Robert's Rules reign in the streets of Liberia

Patrick Koffar taps a tin teapot to quiet the street-corner crowd. The Monrovia soccer club, next to Mama Sheriff's potato leaf restaurant downtown, is being called to order.

"The topic of the day is," says Mr. Koffar, pausing for effect, "what were the shortfalls that led Nigeria to lose against Argentina [in last Sunday's World Cup match]?"

A young man in a suit, notes in hand, stands to present his argument. Another man, a hawker with half a dozen cans of peas stuffed into his pockets, takes out a pen and jots down questions, readying for the rebuttal. Several members have photocopied team lineup sheets and these are passed around and studied.

Welcome to the streets of Monrovia, where the growing ranks of the unemployed while away their days at various "clubs," curbside forums where locals sip bitter "hatar" tea and discuss the weighty issues of the day.

Each club is dedicated to a specific area of interest, and woe to him who tries to change the subject. The soccer club is clearly the most popular.

In Liberia the game of soccer – or football as it is called here – holds an almost holy position. And it is, arguably, because of one man – George Weah.

But in a country in the midst of civil war, with a state of emergency in place, and summary arrests becoming a daily occurrence, no one is sure what is safe anymore. Even talking about the national soccer hero could get you in trouble.

Player of the century

A poor local boy from Grand Kru county, Mr. Weah made his way out of the slums and into the big league, playing for Monaco, Paris Saint-Germain, AC Milan, and Chelsea. He won European, African, and FIFA player of the year awards. In 1998 he was named African player of the century.

"He made people here extremely proud," says Adolphus Twea, president of Eleven Trouble Makers, one of the city's many youth soccer teams. "The world thought we were nothing but crazy rebels killing one another.... Weah changed that, and put us on the map for something besides war. Now every child dreams of being like him."

The seasoned veteran Weah, who lives in New York, for a time used his own money to support the Liberian national team, buying everything from jerseys to plane tickets, and using proceeds from exhibition games overseas to start charities at home.

He also coached and played with the national team, and almost led them to the World Cup this year. By all accounts, he became the biggest hero in town. A statue of him went up on Broad Street in 1997, and everyone began calling him "King George." Which is when the problems began.

Last year, the soccer star accused President Charles Taylor of being jealous of his popularity, and ordering the destruction of his family home and shops in Monrovia. Weah says he had good information that Taylor was planning to kill him. "King George" vowed not to return to the country as long as Taylor was there. And Weah denies rumors he isconsidering running for president against strongman Taylor, but is clear about who he thinks should not be in that position.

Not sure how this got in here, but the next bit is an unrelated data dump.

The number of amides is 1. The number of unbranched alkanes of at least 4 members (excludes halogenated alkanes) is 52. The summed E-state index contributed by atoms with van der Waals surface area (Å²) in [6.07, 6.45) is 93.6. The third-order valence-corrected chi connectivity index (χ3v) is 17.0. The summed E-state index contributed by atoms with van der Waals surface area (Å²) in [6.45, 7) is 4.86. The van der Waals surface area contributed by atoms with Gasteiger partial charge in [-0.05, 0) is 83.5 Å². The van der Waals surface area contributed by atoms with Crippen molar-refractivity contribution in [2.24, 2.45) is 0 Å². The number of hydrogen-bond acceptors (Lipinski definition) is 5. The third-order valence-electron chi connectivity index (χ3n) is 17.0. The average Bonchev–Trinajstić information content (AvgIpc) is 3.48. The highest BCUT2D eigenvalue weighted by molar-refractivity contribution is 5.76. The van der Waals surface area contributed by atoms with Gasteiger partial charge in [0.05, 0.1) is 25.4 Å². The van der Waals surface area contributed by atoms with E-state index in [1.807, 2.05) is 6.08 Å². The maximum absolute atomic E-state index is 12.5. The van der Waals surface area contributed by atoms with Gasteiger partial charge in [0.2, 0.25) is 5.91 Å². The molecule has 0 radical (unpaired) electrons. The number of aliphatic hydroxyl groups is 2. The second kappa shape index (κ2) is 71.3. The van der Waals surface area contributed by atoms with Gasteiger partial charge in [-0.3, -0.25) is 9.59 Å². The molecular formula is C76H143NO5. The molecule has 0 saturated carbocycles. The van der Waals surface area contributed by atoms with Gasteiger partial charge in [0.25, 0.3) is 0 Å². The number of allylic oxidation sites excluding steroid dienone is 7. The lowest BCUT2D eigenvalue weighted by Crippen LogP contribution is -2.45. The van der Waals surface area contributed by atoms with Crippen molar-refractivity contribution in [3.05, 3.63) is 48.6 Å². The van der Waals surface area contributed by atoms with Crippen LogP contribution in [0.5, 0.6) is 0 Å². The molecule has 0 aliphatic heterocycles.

"I miss the people of Liberia as much as they miss me," says Weah today, speaking in a phone interview from the United Arab Emirates where he is currently playing. "But I can't come back, because if I do I could be imprisoned, and the people will have no power to release me. They have no power for anything."

"Soccer is a game of hope and in this country where there's so little of that, that's important," he says. "But it has become impossible to even bring that little hope here."

The government is offended and and angered by Weah.

"We love the guy and I personally would embrace him if he came to town," says Minister of Youth and Sports Max M. Dennis.

"But George should watch what he says and be more circumspect," he says. "In Africa the traditional chief is someone who demands respect and when you have a president like Charles Taylor, who won the popular support of his country democratically, there should be no stain on his tapestry of leadership."

Crammed in the barbershop

Down the next street corner from the soccer club, in a cramped barbershop, two dozen paying customers are glued to an old battery-powered TV – there is no central electricity in Liberia – watching South Korea beat Poland.

Admission is 20 cents, not a luxury everyone can afford. So the club members pitch in and sponsor a representative to go watch. He, in turn, runs back and forth between the TV site and the club, whispering the play status to the tea man, who takes up a green magic marker and adjusts the scoreboard tacked to the club's back wall.

"We don't always have the opportunity to actually watch the game," admits Mr. Koffar. "But we follow very closely."

There is a lull in the club debate, and someone takes the floor to talk about how Liberia might elevate its own team. "We need George back," he says. Koffar, the moderator, tells him to sit down, unsure of what ears may be listening.

"This is what happens in repressive countries," says Abel, a card-holding member of both the political and the soccer clubs, who declined to give his last name.

"First they constrain our speech on political issues and then those constrictions spread. Soon we will not be able to discuss anything without fear," he says.

The afternoon wears on and the soccer club members proceed, avoiding potentially touchy soccer-related topics, arguing at length about all others. They have nowhere else to go, anyway.

The rain dries up, a sweltering sun beats down. Members order more tea and launch into a new theme: "Cameroon's chances in the game against Germany [next Tuesday] and whether or not Liberians have to root for the African team because they are fellow Africans."

Outside, street boys play soccer with a Sprite can and make goal posts out of mangos. Most dream of better days.

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